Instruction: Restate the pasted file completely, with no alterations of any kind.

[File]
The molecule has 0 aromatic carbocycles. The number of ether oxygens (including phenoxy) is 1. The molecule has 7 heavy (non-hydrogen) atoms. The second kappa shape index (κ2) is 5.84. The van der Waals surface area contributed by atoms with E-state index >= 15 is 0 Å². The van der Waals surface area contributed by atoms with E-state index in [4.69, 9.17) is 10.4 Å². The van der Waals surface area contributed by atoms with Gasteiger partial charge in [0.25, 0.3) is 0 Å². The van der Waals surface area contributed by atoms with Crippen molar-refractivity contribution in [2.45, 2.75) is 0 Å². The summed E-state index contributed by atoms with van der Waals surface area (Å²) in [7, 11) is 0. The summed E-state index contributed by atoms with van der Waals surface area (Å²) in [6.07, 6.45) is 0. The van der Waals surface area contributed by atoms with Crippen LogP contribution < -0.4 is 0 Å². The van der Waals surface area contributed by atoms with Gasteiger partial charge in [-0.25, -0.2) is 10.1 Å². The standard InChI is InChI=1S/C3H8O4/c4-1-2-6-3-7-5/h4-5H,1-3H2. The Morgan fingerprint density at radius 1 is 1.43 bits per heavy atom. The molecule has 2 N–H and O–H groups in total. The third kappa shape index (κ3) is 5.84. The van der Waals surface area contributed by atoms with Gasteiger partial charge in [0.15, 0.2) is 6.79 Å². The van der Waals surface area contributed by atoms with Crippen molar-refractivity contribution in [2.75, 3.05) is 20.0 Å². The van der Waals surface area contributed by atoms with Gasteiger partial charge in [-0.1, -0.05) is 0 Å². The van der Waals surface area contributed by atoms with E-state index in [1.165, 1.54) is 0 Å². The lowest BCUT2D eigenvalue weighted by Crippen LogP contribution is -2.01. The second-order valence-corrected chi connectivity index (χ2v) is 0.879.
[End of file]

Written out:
The molecule has 0 aromatic carbocycles. The number of ether oxygens (including phenoxy) is 1. The molecule has 7 heavy (non-hydrogen) atoms. The second kappa shape index (κ2) is 5.84. The van der Waals surface area contributed by atoms with E-state index >= 15 is 0 Å². The van der Waals surface area contributed by atoms with E-state index in [4.69, 9.17) is 10.4 Å². The van der Waals surface area contributed by atoms with Gasteiger partial charge in [0.25, 0.3) is 0 Å². The van der Waals surface area contributed by atoms with Crippen molar-refractivity contribution in [2.45, 2.75) is 0 Å². The summed E-state index contributed by atoms with van der Waals surface area (Å²) in [7, 11) is 0. The summed E-state index contributed by atoms with van der Waals surface area (Å²) in [6.07, 6.45) is 0. The van der Waals surface area contributed by atoms with Crippen LogP contribution < -0.4 is 0 Å². The van der Waals surface area contributed by atoms with Gasteiger partial charge in [-0.25, -0.2) is 10.1 Å². The standard InChI is InChI=1S/C3H8O4/c4-1-2-6-3-7-5/h4-5H,1-3H2. The Morgan fingerprint density at radius 1 is 1.43 bits per heavy atom. The molecule has 2 N–H and O–H groups in total. The third kappa shape index (κ3) is 5.84. The van der Waals surface area contributed by atoms with Gasteiger partial charge in [0.15, 0.2) is 6.79 Å². The van der Waals surface area contributed by atoms with Crippen molar-refractivity contribution in [2.75, 3.05) is 20.0 Å². The van der Waals surface area contributed by atoms with Gasteiger partial charge in [-0.1, -0.05) is 0 Å². The van der Waals surface area contributed by atoms with E-state index in [1.165, 1.54) is 0 Å². The lowest BCUT2D eigenvalue weighted by Crippen LogP contribution is -2.01. The second-order valence-corrected chi connectivity index (χ2v) is 0.879.